By Edmonde Charles-Roux

Vendome Press. 2005. $50.

Typically there are two kinds of fashion books. Glossy coffee-table books celebrate image and ego. But by the time the last page is turned, one has the empty feeling of having viewed a particularly extravagant advertising campaign that offered little insight into how fashion works. Buying the designer's fragrance would have been a more gratifying experience.

The other particularly popular type of fashion book is the self-help guide. It promises to help you dress better, choose your makeup with greater skill, style your hair in a more flattering manner -- all so you can become a happier, more confident, more fully realized person. Psychoanalysis is probably the more reliable route to such self-awareness, but the books are modestly amusing, and to paraphrase the Rev. Jesse Jackson: They keep hope alive.

The recently reissued "Chanel and Her World" (Vendome Press, 2005, $50) by Edmonde Charles-Roux is a uniquely satisfying accomplishment. Charles-Roux was a friend of designer Gabrielle "Coco" Chanel and editor in chief of French Vogue for 12 years. In this biography, the words and the photographs are equally compelling. The book is elegant and sleek -- particularly in its new version, with the addition of color photographs and illustrations -- but it also speaks with breezy authority about the manner in which the designer constructed her own mythology.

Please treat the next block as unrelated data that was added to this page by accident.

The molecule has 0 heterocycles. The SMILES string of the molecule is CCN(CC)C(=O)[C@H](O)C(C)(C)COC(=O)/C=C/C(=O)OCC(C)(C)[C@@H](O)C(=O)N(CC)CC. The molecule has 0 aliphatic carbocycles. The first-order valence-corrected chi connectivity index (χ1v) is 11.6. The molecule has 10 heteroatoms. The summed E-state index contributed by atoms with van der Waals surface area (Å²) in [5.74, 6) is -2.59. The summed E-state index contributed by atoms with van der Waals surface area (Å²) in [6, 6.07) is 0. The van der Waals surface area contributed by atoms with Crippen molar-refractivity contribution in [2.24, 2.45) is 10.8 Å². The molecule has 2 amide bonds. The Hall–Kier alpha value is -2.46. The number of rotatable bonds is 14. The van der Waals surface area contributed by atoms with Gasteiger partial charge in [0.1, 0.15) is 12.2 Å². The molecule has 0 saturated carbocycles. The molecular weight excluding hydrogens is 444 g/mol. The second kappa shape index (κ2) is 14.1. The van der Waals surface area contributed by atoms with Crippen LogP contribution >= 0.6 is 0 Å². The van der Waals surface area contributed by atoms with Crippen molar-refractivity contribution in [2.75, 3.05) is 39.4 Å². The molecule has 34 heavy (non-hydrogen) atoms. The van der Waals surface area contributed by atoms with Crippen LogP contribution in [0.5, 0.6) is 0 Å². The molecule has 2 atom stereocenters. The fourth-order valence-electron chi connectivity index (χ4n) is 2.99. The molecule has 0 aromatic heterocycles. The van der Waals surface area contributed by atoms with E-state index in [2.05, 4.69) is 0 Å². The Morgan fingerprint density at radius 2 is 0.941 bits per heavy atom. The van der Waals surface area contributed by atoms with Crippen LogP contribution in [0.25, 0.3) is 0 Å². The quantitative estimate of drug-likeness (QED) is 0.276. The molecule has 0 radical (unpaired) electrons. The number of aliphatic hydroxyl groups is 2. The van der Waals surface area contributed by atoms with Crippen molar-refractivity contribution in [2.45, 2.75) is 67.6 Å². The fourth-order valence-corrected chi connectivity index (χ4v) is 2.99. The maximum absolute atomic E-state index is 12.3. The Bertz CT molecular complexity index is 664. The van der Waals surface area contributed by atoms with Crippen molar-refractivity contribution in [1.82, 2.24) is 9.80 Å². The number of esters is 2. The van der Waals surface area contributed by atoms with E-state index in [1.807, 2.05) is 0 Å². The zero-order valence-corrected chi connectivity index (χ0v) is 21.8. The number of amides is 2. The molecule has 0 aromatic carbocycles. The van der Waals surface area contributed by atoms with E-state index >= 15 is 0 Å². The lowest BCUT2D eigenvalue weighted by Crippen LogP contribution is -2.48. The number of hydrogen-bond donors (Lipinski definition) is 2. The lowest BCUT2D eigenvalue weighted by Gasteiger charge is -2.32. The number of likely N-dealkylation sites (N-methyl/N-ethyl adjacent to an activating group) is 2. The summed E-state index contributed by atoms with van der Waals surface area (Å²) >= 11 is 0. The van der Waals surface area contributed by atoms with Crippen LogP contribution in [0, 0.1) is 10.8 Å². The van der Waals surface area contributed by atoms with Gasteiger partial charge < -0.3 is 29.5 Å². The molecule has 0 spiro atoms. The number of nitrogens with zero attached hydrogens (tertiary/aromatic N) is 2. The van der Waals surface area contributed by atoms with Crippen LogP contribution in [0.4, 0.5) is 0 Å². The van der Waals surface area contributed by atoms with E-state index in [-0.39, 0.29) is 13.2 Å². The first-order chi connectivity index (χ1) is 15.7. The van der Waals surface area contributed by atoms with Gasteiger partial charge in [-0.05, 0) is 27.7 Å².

It begins with Chanel's birth into a poor family and moves on through her days as a cabaret singer to her emergence as an iconic designer. There is plenty of titillation in the tales about her numerous lovers, but because the book was first published in 1979, it refreshingly lacks the current fixation with tabloid voyeurism.

The book is not a close examination of her business practices, and it leaves her complicated connections to the Third Reich during World War II mostly unexplored. But it is an inviting look at Chanel and proof that a fashion biography -- like the woman it celebrates -- can be both glamorous and smart.

-- Robin Givhan,

fashion critic